Appearance: Unmistakable dolphins with distinct colouration except as calves. Risso’s begin their lives dark grey but become paler and scarred with age. These marks occur from social interactions with other Risso’s and during predation events, such as with squid.

Behaviour: Studies show Risso’s dolphins to be social animals that remain in long-established pods. They are fairly active at the surface of the water and can be seen ‘spy-hopping’ – holding themselves vertically in the water with only their heads bobbing above the surface.

Where are they seen? In deeper, offshore waters. Generally spotted along the west coast of Scotland and around the Isle of Man.

Orca – Orcinus orca
Orca (left – image cropped) by Glenn Brunette via Flickr and right by Gemma Haggar

Appearance: Striking and characteristic large black cetaceans with white eye and saddle (behind dorsal fin) patches. Male orcas have the largest dorsal fin of any species at up to 6ft, significantly taller than the female orcas.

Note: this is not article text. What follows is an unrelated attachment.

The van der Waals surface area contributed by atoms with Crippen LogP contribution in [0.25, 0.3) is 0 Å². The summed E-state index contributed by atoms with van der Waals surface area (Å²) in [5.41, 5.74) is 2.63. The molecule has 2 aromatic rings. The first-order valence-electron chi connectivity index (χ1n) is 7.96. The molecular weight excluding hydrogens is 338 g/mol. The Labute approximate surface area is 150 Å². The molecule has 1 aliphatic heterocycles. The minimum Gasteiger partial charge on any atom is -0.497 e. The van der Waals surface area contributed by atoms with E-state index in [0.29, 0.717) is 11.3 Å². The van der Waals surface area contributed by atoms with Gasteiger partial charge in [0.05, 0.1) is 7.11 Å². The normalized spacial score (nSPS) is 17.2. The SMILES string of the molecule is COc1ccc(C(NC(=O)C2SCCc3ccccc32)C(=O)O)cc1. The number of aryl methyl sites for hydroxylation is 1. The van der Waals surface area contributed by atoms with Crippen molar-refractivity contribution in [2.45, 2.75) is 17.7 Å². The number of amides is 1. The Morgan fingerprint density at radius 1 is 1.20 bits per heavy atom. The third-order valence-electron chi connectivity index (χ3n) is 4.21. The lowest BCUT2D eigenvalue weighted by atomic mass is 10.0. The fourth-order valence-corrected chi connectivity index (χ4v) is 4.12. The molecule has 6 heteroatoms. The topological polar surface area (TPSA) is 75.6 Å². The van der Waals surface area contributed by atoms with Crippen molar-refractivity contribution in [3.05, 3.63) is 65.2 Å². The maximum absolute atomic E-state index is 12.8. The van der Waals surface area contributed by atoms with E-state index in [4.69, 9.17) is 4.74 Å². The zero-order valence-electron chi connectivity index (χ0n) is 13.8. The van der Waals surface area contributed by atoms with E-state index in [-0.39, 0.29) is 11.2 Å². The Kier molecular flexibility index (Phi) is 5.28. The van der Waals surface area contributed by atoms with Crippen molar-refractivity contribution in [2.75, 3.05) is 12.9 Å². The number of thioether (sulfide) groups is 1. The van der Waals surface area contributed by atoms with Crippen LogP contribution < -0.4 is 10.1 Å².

Behaviour: Orcas are very social animals that remain with their maternal pod. Different groups display different feeding strategies, tending to focus on either smaller marine mammals or fish. Orcas are fairly active at the surface and can be seen spy-hopping or tail-slapping the water.

Where are they seen? The UK’s only resident pod (8 individuals) tends to be seen on the West coast of Scotland but were spotted roaming as far south as Cornwall in early 2021. Further transient groups appear in the summer but are generally limited to northern Scotland, Orkney and Shetland.

Baleen whales (Mysticetes)